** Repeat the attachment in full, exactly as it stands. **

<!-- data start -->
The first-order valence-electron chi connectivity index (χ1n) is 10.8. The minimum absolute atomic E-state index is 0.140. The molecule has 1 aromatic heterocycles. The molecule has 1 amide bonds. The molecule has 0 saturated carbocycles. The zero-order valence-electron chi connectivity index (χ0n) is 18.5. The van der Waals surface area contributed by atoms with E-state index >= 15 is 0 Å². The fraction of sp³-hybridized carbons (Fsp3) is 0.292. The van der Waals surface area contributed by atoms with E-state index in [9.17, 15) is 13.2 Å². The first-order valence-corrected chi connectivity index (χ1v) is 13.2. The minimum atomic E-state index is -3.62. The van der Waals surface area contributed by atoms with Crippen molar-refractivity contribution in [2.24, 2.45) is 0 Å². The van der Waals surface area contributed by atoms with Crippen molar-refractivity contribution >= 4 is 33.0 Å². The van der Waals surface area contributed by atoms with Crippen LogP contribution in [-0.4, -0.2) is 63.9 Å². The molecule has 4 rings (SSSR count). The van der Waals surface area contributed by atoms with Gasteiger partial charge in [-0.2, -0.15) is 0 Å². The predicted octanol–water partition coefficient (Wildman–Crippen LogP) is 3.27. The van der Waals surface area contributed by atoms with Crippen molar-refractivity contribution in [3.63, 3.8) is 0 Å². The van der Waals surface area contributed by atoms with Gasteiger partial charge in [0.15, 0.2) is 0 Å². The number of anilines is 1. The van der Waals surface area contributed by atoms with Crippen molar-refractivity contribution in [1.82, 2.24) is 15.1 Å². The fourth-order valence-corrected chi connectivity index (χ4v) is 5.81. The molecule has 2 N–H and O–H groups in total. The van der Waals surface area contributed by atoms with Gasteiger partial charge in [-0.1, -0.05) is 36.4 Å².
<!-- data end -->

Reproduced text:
The first-order valence-electron chi connectivity index (χ1n) is 10.8. The minimum absolute atomic E-state index is 0.140. The molecule has 1 aromatic heterocycles. The molecule has 1 amide bonds. The molecule has 0 saturated carbocycles. The zero-order valence-electron chi connectivity index (χ0n) is 18.5. The van der Waals surface area contributed by atoms with E-state index >= 15 is 0 Å². The fraction of sp³-hybridized carbons (Fsp3) is 0.292. The van der Waals surface area contributed by atoms with E-state index in [9.17, 15) is 13.2 Å². The first-order valence-corrected chi connectivity index (χ1v) is 13.2. The minimum atomic E-state index is -3.62. The van der Waals surface area contributed by atoms with Crippen molar-refractivity contribution in [2.24, 2.45) is 0 Å². The van der Waals surface area contributed by atoms with Crippen molar-refractivity contribution >= 4 is 33.0 Å². The van der Waals surface area contributed by atoms with Crippen LogP contribution in [-0.4, -0.2) is 63.9 Å². The molecule has 4 rings (SSSR count). The van der Waals surface area contributed by atoms with Gasteiger partial charge in [-0.2, -0.15) is 0 Å². The predicted octanol–water partition coefficient (Wildman–Crippen LogP) is 3.27. The van der Waals surface area contributed by atoms with Crippen molar-refractivity contribution in [3.63, 3.8) is 0 Å². The van der Waals surface area contributed by atoms with Gasteiger partial charge in [0.15, 0.2) is 0 Å². The number of anilines is 1. The van der Waals surface area contributed by atoms with Crippen molar-refractivity contribution in [1.82, 2.24) is 15.1 Å². The fourth-order valence-corrected chi connectivity index (χ4v) is 5.81. The molecule has 2 N–H and O–H groups in total. The van der Waals surface area contributed by atoms with Gasteiger partial charge in [-0.1, -0.05) is 36.4 Å².